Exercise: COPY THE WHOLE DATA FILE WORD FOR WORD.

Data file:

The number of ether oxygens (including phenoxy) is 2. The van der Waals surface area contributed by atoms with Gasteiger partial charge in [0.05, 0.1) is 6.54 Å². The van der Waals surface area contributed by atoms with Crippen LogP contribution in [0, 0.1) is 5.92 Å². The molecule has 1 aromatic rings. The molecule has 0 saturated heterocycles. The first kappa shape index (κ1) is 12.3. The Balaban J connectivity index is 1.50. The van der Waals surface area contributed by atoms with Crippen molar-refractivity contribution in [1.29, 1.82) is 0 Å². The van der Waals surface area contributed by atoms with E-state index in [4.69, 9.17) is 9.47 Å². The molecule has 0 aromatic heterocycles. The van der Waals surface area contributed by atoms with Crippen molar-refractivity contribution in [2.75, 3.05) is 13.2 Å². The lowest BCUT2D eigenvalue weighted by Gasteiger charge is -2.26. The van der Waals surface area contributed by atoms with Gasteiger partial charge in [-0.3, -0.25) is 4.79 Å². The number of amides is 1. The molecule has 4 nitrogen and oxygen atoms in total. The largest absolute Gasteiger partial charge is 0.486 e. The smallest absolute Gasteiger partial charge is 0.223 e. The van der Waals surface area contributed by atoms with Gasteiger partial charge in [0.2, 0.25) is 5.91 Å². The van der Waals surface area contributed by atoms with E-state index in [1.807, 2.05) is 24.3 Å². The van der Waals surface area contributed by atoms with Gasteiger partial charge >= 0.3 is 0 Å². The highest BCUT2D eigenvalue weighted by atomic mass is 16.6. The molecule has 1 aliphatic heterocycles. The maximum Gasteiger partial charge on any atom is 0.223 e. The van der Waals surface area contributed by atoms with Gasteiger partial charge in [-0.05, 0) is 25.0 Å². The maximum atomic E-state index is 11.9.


The number of ether oxygens (including phenoxy) is 2. The van der Waals surface area contributed by atoms with Gasteiger partial charge in [0.05, 0.1) is 6.54 Å². The van der Waals surface area contributed by atoms with Crippen LogP contribution in [0, 0.1) is 5.92 Å². The molecule has 1 aromatic rings. The molecule has 0 saturated heterocycles. The first kappa shape index (κ1) is 12.3. The Balaban J connectivity index is 1.50. The van der Waals surface area contributed by atoms with Crippen molar-refractivity contribution in [1.29, 1.82) is 0 Å². The van der Waals surface area contributed by atoms with E-state index in [4.69, 9.17) is 9.47 Å². The molecule has 0 aromatic heterocycles. The van der Waals surface area contributed by atoms with Crippen molar-refractivity contribution in [2.75, 3.05) is 13.2 Å². The lowest BCUT2D eigenvalue weighted by Gasteiger charge is -2.26. The van der Waals surface area contributed by atoms with Gasteiger partial charge in [-0.3, -0.25) is 4.79 Å². The number of amides is 1. The molecule has 4 nitrogen and oxygen atoms in total. The largest absolute Gasteiger partial charge is 0.486 e. The smallest absolute Gasteiger partial charge is 0.223 e. The van der Waals surface area contributed by atoms with Gasteiger partial charge in [0.2, 0.25) is 5.91 Å². The van der Waals surface area contributed by atoms with E-state index in [1.807, 2.05) is 24.3 Å². The van der Waals surface area contributed by atoms with Gasteiger partial charge >= 0.3 is 0 Å². The highest BCUT2D eigenvalue weighted by atomic mass is 16.6. The molecule has 1 aliphatic heterocycles. The maximum Gasteiger partial charge on any atom is 0.223 e. The van der Waals surface area contributed by atoms with Gasteiger partial charge in [-0.05, 0) is 25.0 Å². The maximum atomic E-state index is 11.9.